The 123-year-old National Association of Manufacturers is emerging as one of the staunchest defenders of the U.S. oil and gas industry as it battles a cascade of litigation based on climate change and its impacts.
“The group has filed briefs defending oil companies in liability lawsuits, launched campaigns to discredit the communities filing them, and has worked to stop shareholders from pressing the oil companies to disclose climate risks,” Climate Liability News reports. “In these roles, NAM has put itself front and centre in the effort to keep fossil fuel companies from being held liable for their role in climate change, and from paying for the related damages that will run in the hundreds of billions of dollars to communities across the country.”
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NAM sees itself standing against a coordinated campaign by activists “to disparage U.S. manufacturers with a focus on America’s largest energy manufacturers,” CLN states. A NAM spinoff group, the Manufacturers’ Accountability Project (MAP), “is now attempting to convince the American public—as well as judges who might hear those liability cases—that attempts to hold companies accountable for their role in climate change will harm business,” the publication adds, citing the president of Northeastern University Law School’s Public Health Advocacy Institute and chair of its Tobacco Products Liability Project, Richard Daynard.
“Taxpayer resources should not be used for baseless lawsuits that are designed to enrich trial lawyers and grab headlines for politicians,” asserted MAP Executive Director Lindsey de la Torre, during a case in Rhode Island last year.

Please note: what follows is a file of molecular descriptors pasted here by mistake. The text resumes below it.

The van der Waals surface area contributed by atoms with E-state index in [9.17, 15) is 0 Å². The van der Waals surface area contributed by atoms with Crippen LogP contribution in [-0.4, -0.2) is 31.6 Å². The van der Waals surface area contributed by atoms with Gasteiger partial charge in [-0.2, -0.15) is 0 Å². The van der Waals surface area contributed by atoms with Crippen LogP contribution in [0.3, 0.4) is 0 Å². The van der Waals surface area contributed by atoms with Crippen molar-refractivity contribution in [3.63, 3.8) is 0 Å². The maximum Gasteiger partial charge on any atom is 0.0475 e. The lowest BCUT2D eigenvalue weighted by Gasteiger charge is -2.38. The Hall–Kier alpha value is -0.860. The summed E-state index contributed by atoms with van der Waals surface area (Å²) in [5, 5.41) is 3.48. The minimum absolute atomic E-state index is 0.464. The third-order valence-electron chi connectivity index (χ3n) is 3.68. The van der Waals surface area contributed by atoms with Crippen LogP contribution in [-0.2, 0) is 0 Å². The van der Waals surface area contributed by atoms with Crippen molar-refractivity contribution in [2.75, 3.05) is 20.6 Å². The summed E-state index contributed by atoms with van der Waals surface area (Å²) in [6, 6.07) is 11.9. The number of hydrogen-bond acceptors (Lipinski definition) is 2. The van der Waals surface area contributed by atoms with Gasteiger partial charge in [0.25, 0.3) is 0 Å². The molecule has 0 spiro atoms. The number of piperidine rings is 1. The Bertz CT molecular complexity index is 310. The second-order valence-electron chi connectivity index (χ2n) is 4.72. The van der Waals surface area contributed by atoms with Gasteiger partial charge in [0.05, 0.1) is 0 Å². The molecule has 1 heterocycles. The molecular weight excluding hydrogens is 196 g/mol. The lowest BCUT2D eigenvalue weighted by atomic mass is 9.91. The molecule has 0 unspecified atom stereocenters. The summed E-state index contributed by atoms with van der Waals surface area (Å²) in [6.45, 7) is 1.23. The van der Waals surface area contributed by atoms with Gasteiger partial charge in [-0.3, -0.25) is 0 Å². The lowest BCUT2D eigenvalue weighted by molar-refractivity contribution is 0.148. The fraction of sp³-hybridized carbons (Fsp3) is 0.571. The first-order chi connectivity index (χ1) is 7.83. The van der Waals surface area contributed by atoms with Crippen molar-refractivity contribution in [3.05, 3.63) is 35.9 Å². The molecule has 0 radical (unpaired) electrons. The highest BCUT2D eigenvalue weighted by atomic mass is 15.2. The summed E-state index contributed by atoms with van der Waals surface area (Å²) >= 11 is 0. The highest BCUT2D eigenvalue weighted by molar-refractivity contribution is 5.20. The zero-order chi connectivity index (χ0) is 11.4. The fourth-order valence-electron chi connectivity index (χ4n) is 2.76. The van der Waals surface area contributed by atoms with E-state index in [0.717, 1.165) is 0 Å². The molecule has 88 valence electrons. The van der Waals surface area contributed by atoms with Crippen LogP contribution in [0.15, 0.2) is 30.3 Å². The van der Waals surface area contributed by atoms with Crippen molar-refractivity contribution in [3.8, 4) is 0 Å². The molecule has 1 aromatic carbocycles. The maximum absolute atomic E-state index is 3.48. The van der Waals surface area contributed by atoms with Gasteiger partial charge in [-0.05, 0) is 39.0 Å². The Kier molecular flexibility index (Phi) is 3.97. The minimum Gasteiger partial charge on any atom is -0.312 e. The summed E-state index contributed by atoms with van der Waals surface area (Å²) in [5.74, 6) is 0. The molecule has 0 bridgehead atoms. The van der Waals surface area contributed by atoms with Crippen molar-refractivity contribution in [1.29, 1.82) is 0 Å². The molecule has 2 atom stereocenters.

“This is essentially the PR front for the defendants in climate litigation,” Daynard responded. “This is all part of a long history of tort reform propaganda” dating back decades.
“So perhaps it’s not surprising that NAM’s defence of fossil fuel companies has begun to look increasingly like its support for the tobacco industry in the 1980s,” CLN writes. “Similar tactics were used when tobacco companies were facing hundreds of lawsuits and were charged with racketeering by the federal government for deceiving the public about the catastrophic health hazards of smoking. NAM has even hired the same law firm that defended the tobacco industry to launch an assault on the climate liability lawsuits.”
“It’s very similar what they’re doing, only the tobacco industry at least didn’t come right out and say, ‘we’re going to target these lawsuits directly,’” said Sharon Eubanks, the former U.S. Department of Justice lawyer who led the federal racketeering case against the tobacco industry. “They did so indirectly. But NAM and MAP, they’re like, ‘We’re targeting the lawsuits.’”
NAM isn’t alone in its defence of oil and gas interests. A recent report by the Energy and Policy Institute details successful opposition to the multi-state Wind Catcher wind farm project, coal industry opposition to renewable energy projects in Ohio and Indiana, and connections between anti-wind activists and a Koch- and coal-funded fossil front group as instances where a booming U.S. renewable energy sector has come under attack.